(Reuters) – Governments across Europe are trying to navigate between avoiding spreading the coronavirus over the Christmas holiday season and allowing people to celebrate with family and friends.
Here are some measures that will be adopted for year-end festivities by some European countries:
Health Minister Jens Spahn said on Dec. 8 that Germany might tighten its restrictions to curb the spread of the pandemic before Christmas. The federal government extended its lockdown measures until Jan. 10 in November, but eased rules over the Christmas holidays. Up to 10 people will be allowed to gather, not counting children.
Italians will not be able to attend a midnight mass on Christmas Eve and will be only allowed to move between regions in emergencies over the holiday period starting on Dec. 20.
The government also decided last month that ski resorts would be closed over the Christmas and New Year period.
Swiss-Italian train routes will be halted from Dec. 10, as the requirements for travel – including measuring passengers’ temperatures – exceed the capacity of train personnel, the Italian government and Swiss Federal Railways (SBB)said on Dec. 8.
Restaurants, courts and schools will be closed until Jan. 7, with a curfew in place from 9 pm to 5am and restrictions of movement between regions to stay in place also until next month, the government said on Dec. 7.
Prime Minister Viktor Orban said on Dec.7 that there will be no New Year’s Eve celebrations and the country will maintain restrictions, including a 7 pm curfew, until at least Jan. 11.
There will be no limit on how many people will be able to gather per household for Christmas, the government said on Dec 5. The night-time curfew will be pushed back from 11 p.m. to 2 a.m. on Dec. 24 and Dec. 25. For New Year’s Eve, street parties will be banned and outdoor gatherings will be limited to a maximum of six people.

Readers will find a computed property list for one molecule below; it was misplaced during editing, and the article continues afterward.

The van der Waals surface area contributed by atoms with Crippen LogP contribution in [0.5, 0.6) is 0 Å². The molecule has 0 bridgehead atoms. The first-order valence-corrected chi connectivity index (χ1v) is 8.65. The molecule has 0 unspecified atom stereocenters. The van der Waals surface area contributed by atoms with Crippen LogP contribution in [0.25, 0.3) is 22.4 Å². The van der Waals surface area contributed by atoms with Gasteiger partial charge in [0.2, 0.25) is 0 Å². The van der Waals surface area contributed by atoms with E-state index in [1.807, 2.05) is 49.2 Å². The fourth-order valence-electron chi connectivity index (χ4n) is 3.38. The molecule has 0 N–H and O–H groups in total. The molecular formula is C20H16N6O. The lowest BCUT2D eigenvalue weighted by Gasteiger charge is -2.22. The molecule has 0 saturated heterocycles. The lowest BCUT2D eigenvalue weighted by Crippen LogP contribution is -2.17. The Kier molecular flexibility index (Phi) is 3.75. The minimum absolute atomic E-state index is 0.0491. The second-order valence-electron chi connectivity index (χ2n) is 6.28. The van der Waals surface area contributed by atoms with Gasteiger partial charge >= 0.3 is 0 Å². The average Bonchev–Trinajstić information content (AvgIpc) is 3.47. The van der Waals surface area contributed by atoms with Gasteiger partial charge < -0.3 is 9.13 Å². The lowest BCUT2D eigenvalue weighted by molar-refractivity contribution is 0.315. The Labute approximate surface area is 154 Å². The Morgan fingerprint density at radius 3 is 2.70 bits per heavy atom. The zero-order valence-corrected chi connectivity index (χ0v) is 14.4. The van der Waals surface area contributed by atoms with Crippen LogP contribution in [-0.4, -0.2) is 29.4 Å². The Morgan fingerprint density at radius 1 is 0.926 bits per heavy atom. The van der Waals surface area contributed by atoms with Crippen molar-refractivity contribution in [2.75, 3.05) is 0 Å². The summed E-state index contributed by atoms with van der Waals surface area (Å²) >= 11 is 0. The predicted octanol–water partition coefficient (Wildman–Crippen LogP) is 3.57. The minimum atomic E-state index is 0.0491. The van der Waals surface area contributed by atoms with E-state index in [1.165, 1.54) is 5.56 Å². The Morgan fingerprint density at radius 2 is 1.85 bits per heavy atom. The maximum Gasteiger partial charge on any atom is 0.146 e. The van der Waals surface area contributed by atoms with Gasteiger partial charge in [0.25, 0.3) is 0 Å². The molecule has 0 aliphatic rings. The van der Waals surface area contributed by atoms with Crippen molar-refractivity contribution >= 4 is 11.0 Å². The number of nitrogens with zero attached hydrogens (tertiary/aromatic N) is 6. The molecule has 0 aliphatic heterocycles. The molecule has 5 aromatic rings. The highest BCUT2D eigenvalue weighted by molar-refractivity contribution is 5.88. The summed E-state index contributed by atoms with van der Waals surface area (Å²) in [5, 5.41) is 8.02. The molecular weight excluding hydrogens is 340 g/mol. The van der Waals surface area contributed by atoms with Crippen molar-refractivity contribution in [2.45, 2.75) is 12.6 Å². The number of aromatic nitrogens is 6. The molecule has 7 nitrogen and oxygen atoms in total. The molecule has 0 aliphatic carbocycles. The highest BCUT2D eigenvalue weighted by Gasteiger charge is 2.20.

Up to 10 people per household will be allowed to gather for Christmas and New Year, relaxing the current rule that permits gatherings of up to six people.
Curfews will be pushed back to 1:30 a.m. from 11 p.m. on Dec. 24 and Dec. 31. Movement between regions will be banned between Dec. 23 and Jan. 6, except for visits to family.
Norwegians will be able to invite up to 10 guests in their homes on two separate occasions between Christmas and New Year. Outside those days the current limit of up to five guests in one home remains.
Skiing will be allowed from Dec. 24, but there will be no Christmas markets this holiday season.
People will be allowed to travel from Dec. 15, including over the end-of-year holidays, if coronavirus cases drop to around 5,000 new cases per day.
France, which has decided to keep its ski slopes off limits until January, said it would make random border checks to stop people getting infected by crossing into countries where ski resorts remain open.
Belgian households will only be able to be in close contact with one extra person over Christmas. People living on their own will be able to meet two others. Fireworks will be banned on New Year’s Eve to limit gatherings and foreign travel is strongly discouraged.
Three households will be allowed to meet between Dec. 18 and Jan. 6, and the countrywide travel ban will be lifted for that period.
Up to three households will be allowed to meet at home from Dec. 23 until Dec. 27. People will be able to meet in places of worship and in outdoor public places but not at indoor hospitality or entertainment venues. Shops will be allowed to stay open for longer over Christmas and in January.
No more than five people will be allowed to be invited to one household according to the new set of rules which are to last until Dec. 27.
(Compiled by Elizaveta Gladun, Aida Pelaez-Fernandez and Veronica Snoj in Gdansk, Editing by Mark Potter, Tomasz Janowski and Toby Chopra)